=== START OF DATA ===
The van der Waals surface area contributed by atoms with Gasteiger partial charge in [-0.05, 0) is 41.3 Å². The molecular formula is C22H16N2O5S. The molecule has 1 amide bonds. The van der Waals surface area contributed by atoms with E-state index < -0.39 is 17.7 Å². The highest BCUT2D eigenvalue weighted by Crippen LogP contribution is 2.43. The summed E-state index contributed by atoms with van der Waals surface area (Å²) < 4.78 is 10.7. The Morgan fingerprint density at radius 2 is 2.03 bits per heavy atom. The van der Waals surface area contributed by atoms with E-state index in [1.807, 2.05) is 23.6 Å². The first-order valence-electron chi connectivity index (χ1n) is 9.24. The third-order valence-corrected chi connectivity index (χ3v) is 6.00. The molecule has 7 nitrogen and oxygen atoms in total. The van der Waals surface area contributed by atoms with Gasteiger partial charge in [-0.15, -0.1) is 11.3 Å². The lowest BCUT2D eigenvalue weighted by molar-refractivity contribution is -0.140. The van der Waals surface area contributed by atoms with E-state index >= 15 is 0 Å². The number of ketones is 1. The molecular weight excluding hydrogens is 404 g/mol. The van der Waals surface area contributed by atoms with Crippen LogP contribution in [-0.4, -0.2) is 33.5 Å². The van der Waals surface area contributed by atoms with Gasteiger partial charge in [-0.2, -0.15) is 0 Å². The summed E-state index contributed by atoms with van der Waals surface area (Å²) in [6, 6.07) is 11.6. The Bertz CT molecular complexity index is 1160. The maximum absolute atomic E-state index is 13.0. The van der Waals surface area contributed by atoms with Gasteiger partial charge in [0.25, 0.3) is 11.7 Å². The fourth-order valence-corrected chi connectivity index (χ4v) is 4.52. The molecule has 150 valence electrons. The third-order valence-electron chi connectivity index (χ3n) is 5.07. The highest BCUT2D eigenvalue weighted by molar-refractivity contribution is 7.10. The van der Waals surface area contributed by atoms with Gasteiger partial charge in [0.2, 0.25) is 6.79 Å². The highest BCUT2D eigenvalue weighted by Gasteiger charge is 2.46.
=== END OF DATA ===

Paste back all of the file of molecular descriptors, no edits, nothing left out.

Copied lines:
The van der Waals surface area contributed by atoms with Gasteiger partial charge in [-0.05, 0) is 41.3 Å². The molecular formula is C22H16N2O5S. The molecule has 1 amide bonds. The van der Waals surface area contributed by atoms with E-state index < -0.39 is 17.7 Å². The highest BCUT2D eigenvalue weighted by Crippen LogP contribution is 2.43. The summed E-state index contributed by atoms with van der Waals surface area (Å²) < 4.78 is 10.7. The Morgan fingerprint density at radius 2 is 2.03 bits per heavy atom. The van der Waals surface area contributed by atoms with E-state index in [1.807, 2.05) is 23.6 Å². The first-order valence-electron chi connectivity index (χ1n) is 9.24. The third-order valence-corrected chi connectivity index (χ3v) is 6.00. The molecule has 7 nitrogen and oxygen atoms in total. The van der Waals surface area contributed by atoms with Gasteiger partial charge in [-0.15, -0.1) is 11.3 Å². The lowest BCUT2D eigenvalue weighted by molar-refractivity contribution is -0.140. The van der Waals surface area contributed by atoms with E-state index >= 15 is 0 Å². The number of ketones is 1. The molecular weight excluding hydrogens is 404 g/mol. The van der Waals surface area contributed by atoms with Crippen LogP contribution in [-0.4, -0.2) is 33.5 Å². The van der Waals surface area contributed by atoms with Gasteiger partial charge in [-0.2, -0.15) is 0 Å². The summed E-state index contributed by atoms with van der Waals surface area (Å²) in [6, 6.07) is 11.6. The Bertz CT molecular complexity index is 1160. The maximum absolute atomic E-state index is 13.0. The van der Waals surface area contributed by atoms with Gasteiger partial charge in [0.25, 0.3) is 11.7 Å². The fourth-order valence-corrected chi connectivity index (χ4v) is 4.52. The molecule has 150 valence electrons. The third-order valence-electron chi connectivity index (χ3n) is 5.07. The highest BCUT2D eigenvalue weighted by molar-refractivity contribution is 7.10. The van der Waals surface area contributed by atoms with Gasteiger partial charge in [0.2, 0.25) is 6.79 Å². The highest BCUT2D eigenvalue weighted by Gasteiger charge is 2.46.